South African whites: between hope and fear


MARINA CARMAN's family left South Africa in 1977 and returned for their first visit in December. Here she describes what she found.

The one word that hits more than any other and around which everything else seems to circle is: change. Attitudes to change, the form it should take, the problems it poses, the barriers it faces and the wish to influence and control its course are integral to politics and society.

There can be no doubt that change has occurred. There is no longer official segregation. Blacks can go to the same schools, hospitals and beaches, live in the same areas and use the same services as whites. They can move through the country and cities freely, purchase land and join the now legalised liberation movement.

There has been a massive influx of blacks and coloureds into the numerous high rise apartment blocks that surround the central business districts in cities such as Johannesburg. The streets of the city centre are lined with stalls selling just about everything imaginable, and the crowds along the streets and in city centre shopping malls are almost entirely black.

The ANC slogan, "Mass action for democracy. Occupy the cities", on a poster I brought back with me, takes on a strange meaning as the whites retreat to decentralised suburban shopping malls and houses in the suburbs. In the country, one can also see the increase in black land-holdings, although the percentage of land in black hands is still pitifully low.

Just as clear are the limits of the change that has occurred. Prejudice and privilege are still the driving force behind white attitudes. Distrust and deference are still all too common among blacks. Apartment houses are run down. The cities are dirty and violence is rife. Public transport is sparse and dangerous to use. The signs of violence and poverty are everywhere: alarms on cars, broken shop windows, beggars, news each day of new deaths.

Squatter camps and the townships still house a significant proportion of the black population in abject poverty and are growing daily. Durban is presently the fastest growing city in the world, as peasant squatters flock to the cities in search of work and money — usually in vain. Black land, concentrated in arid areas, is devastated by the methods farmers are forced into by economic pressures; you see red raw earth, massive erosion, valleys turned into dust bowls.

The benefits of change have their price, and not all can afford to pay. Those who can have emerged as the new black and

coloured middle class — living in mansions, sending their children to previously whites-only schools. These gains do not change the dire situation of the majority of the black population.

Violence and the fear that it engenders are an inescapable part of South African life. You can put up big fences and alarm systems if you can afford to, but it doesn't go away. It affects everyone and is a force shaping attitudes towards change. Violence, both criminal and political, has become increasingly important as a destabilising and dividing element.

The liberation movement has analysed the gains that government forces resistant to change make from this politically disruptive problem. They stress three major types of state-engineered violence: aggravation of tribal conflicts, random bandit-style attacks, assassinations.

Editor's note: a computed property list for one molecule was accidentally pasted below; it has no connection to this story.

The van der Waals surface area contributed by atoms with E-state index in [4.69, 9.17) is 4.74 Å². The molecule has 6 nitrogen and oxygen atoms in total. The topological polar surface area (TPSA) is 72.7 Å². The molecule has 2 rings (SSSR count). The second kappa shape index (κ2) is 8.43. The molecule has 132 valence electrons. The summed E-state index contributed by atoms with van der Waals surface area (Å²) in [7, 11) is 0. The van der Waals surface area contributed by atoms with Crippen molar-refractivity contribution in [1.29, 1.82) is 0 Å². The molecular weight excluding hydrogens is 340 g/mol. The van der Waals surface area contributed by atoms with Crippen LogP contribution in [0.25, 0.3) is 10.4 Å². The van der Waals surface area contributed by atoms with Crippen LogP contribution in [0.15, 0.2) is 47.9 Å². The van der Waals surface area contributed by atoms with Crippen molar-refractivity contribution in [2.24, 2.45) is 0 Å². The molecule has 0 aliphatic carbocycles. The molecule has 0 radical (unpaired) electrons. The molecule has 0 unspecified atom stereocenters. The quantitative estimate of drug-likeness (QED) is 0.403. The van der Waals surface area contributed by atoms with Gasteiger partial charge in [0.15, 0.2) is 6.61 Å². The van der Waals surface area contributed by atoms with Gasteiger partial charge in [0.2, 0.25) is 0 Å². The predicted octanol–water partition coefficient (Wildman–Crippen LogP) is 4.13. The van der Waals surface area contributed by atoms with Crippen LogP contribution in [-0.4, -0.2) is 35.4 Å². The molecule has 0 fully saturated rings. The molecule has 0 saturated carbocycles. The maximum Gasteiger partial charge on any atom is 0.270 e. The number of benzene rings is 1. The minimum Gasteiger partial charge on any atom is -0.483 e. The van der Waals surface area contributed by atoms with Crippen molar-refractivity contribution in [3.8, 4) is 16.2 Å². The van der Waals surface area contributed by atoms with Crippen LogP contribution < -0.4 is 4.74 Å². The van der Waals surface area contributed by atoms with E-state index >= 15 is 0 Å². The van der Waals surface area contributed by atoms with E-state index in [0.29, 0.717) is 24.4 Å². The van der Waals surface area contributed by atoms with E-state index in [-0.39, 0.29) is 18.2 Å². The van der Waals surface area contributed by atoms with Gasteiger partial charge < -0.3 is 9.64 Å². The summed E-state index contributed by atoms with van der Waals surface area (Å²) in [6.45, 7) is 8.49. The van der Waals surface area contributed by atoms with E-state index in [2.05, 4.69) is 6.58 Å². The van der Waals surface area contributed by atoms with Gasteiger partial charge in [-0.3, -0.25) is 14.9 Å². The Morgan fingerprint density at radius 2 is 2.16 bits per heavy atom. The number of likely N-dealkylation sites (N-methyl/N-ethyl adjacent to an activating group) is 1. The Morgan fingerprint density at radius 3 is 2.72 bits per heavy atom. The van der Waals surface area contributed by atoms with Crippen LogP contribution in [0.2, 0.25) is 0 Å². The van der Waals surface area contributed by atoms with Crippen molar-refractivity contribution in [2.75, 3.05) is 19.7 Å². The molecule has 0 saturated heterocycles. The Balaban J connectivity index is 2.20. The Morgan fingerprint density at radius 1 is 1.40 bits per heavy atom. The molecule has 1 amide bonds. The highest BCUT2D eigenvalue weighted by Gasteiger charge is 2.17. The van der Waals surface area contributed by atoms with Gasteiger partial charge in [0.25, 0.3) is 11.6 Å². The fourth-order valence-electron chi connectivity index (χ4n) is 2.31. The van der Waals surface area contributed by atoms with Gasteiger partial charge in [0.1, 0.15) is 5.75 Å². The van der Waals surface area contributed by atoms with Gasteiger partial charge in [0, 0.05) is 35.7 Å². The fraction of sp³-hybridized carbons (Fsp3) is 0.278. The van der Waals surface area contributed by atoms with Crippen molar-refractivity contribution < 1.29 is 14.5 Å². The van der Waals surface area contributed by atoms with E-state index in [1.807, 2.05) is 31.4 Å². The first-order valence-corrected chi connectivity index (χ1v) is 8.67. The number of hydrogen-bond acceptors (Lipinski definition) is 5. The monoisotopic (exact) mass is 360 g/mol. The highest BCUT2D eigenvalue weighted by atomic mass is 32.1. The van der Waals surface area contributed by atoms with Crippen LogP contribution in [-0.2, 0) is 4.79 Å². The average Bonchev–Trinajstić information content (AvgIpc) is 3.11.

State involvement in tribal conflicts, particularly through connections with the Zulu-based Inkatha Freedom Movement, is a bastion of the "divide and rule" tactics of the old regime, but it is far from being a thing of the past. Reports continue of secret funding and police escorts of rioting factions from and back to the mining hostels.

Bandit-style killings take the form of hit squads making indiscriminate and often quite public attacks, such as machine-gunning a train carriage full of people. State involvement in this style of killing is harder to prove but the lack of investigation into such crimes is suspect. In the past two years, train violence has been the cause of 250 deaths and 1000 injuries. Investigation has yielded only five arrests.

A 1992 Amnesty International report on "Security Force Complicity in Torture and Political Killings" condemned the lack of acknowledgment that a problem exists.

Engineering or simply not acting on the violence is a political tool of the white minority government. The violence is aimed most obviously at disrupting the liberation movement. It is also aimed at dividing tribal groups, and at preventing white-black collaboration.

Most people, particularly the white population, who have limited contact with alternative sources of information, are unaware of the government's shady dealings. Among whites the violence is most commonly viewed as a problem caused by the blacks, and is used as a justification to be "concerned" about the rate and direction of change. Among whites the most common fears are loss of privilege and black retaliation and infighting.

The government still has a hidden agenda. It shows little

shame for its past actions, and continues to manipulate the people and disrupt the freedom struggle. And it maintains the support of a vast percentage of the white population.

When asked their hopes for the new South Africa, whites I spoke to separated into those who seemed to have a genuine wish for a new future and those who claimed to support change while hoping to avoid the worst. This idea of non-participatory change is unfortunately pervasive among whites.

The struggle for liberation is not over, but it continues to grow in strength daily. When I visited the ANC, the waiting rooms were crowded with new members or people turning to the ANC for support in its new and powerful position. The Communist Party and trade union movements are also growing rapidly and many believe will play vital roles in the new power structure of South African politics as checks on the ANC.

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